Select Page
Home » Campus News Latest » Obituaries » Peter Manso ’62

Famed author Peter Manso died Wednesday, April 7, 2021, in his Longnook Road home in Truro, MA. His wife Anna Avellar said he most likely had a heart attack.

Manso, age 80, was known for sprawling, extensively researched biographies of Norman Mailer and Marlon Brando, and for a book recounting the murder of fashion writer Christa Worthington in Truro in 2002 and the subsequent trial of Christopher McCowen, who was found guilty of her murder.

“He was funny, he was jaded, he was hilarious,” said friend Eugene Fedorko. “He was a supernova among the rest of us fireflies.”

Avellar said Manso first came to Provincetown at age 10 with his parents: Leo, a well-known artist, and Blanche, a collector and expert in Indian art.

He graduated from Antioch College in 1962, Johns Hopkins University, and received his Ph.D. in English from the University of California, Berkeley. He taught at Berkeley and Rutgers University.

Manso lived for many years in Provincetown where he was part of the literary and arts scene, once sharing a home with Mailer.

He and Avellar were married in 2003.

“Peter and I sold our houses in Provincetown because it was too noisy for his writing and bought a house in Truro on 2½ acres,” Avellar recalled. She said Manso was working on a documentary with godson Michael Mailer.

“He loved his work,” said Avellar.

Manso often referred to himself as a journalist rather than a writer and wrote for many national publications including The New York Times, Playboy, Vanity Fair, and Politico. His writing style was a combination of exhaustive research and interviews (he reportedly taped over 200 interviews for his Mailer biography and 750 interviews for the Brando biography), and outright gossip and speculation.

He could be opinionated, difficult, and hard to get along with, Fedorko said. He once questioned Manso about why he liked Roy Cohn, the attack-dog lawyer behind the 1950’s-era anti-Communist McCarthy hearings. Manso himself described Cohn as an “anti-Semite, a homophobe, a woman-hater” in a 2016 piece in Politico.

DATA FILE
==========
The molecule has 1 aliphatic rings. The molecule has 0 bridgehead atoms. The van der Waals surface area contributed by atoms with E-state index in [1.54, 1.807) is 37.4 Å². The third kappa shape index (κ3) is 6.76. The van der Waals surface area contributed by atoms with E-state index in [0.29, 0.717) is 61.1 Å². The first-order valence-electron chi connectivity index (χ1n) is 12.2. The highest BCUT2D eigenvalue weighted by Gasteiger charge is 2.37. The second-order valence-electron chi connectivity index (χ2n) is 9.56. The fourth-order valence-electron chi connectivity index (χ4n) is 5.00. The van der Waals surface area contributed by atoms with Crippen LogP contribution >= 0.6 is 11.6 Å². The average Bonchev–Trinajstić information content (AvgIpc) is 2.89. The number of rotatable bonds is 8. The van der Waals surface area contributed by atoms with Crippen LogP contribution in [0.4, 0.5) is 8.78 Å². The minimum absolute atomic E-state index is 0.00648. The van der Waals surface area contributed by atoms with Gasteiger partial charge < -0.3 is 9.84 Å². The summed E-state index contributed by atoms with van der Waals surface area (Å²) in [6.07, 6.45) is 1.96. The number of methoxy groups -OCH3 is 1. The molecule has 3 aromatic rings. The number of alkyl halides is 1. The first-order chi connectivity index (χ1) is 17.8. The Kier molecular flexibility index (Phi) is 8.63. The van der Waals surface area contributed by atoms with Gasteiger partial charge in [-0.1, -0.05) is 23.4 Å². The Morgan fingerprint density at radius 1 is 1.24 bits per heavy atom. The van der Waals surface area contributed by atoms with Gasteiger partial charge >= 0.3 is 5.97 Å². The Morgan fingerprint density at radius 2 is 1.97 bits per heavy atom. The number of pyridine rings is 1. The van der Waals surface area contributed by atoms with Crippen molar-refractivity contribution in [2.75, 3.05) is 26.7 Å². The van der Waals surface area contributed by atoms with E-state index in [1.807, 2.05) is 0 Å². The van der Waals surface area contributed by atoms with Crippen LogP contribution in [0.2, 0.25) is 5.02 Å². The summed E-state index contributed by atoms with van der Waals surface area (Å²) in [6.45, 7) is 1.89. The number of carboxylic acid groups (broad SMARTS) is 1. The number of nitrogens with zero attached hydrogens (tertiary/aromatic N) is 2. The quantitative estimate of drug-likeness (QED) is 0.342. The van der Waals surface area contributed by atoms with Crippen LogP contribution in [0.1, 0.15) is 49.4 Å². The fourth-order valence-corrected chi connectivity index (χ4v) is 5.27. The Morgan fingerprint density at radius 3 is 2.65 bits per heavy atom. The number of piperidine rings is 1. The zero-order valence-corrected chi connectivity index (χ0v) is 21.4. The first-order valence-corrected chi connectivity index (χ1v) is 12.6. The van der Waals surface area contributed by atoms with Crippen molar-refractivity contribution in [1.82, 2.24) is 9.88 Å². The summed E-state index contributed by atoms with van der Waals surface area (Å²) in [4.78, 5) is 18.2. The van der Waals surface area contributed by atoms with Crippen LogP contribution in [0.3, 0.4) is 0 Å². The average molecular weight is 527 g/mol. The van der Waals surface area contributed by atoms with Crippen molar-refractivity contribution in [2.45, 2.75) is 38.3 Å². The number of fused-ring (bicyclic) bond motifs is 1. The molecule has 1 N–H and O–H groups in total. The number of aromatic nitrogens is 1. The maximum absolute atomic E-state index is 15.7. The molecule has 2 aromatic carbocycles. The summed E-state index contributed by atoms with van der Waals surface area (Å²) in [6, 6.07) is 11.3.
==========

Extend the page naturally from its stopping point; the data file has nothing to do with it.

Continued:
“Peter said there are only two kinds of people, interesting people and boring people and Roy Cohn was (expletive) interesting,” Fedorko recalled.

Manso was interesting, quotable, unafraid. In one interview with the Times, he cited writers Dashiell Hammett, George Orwell and Jimmy Breslin as influences. He said he liked to burn shoe leather when researching a story or a book.

In writing the story, Manso occasionally became the story, and he seemed OK with that. His research in reporting on McCowen’s murder trial and appeal ended up being used by his defense attorney, with allegations of racial bias by at least one juror.

“As a writer, I’m a troublemaker,” he told one Cape Cod Times reporter. His 1977 Oui magazine interview with then-bodybuilder Arnold Schwarzenegger containing details about his sex life and drug use resurfaced in 2003, threatening to derail Schwarzenegger’s California gubernatorial campaign.

Schwarzenegger never denied any of it.

Manso alleged that his arrest in 2007 for possessing illegal firearms was payback for his criticism of the Cape and Islands District Attorney Office’s handling of McCowen’s prosecution. Those charges were dismissed in 2010.

Besides his wife, Manso is survived by his brother, Victor; two stepsons, Chad and Anson Avellar; and his grandchildren, Kupala and Aaron Avellar.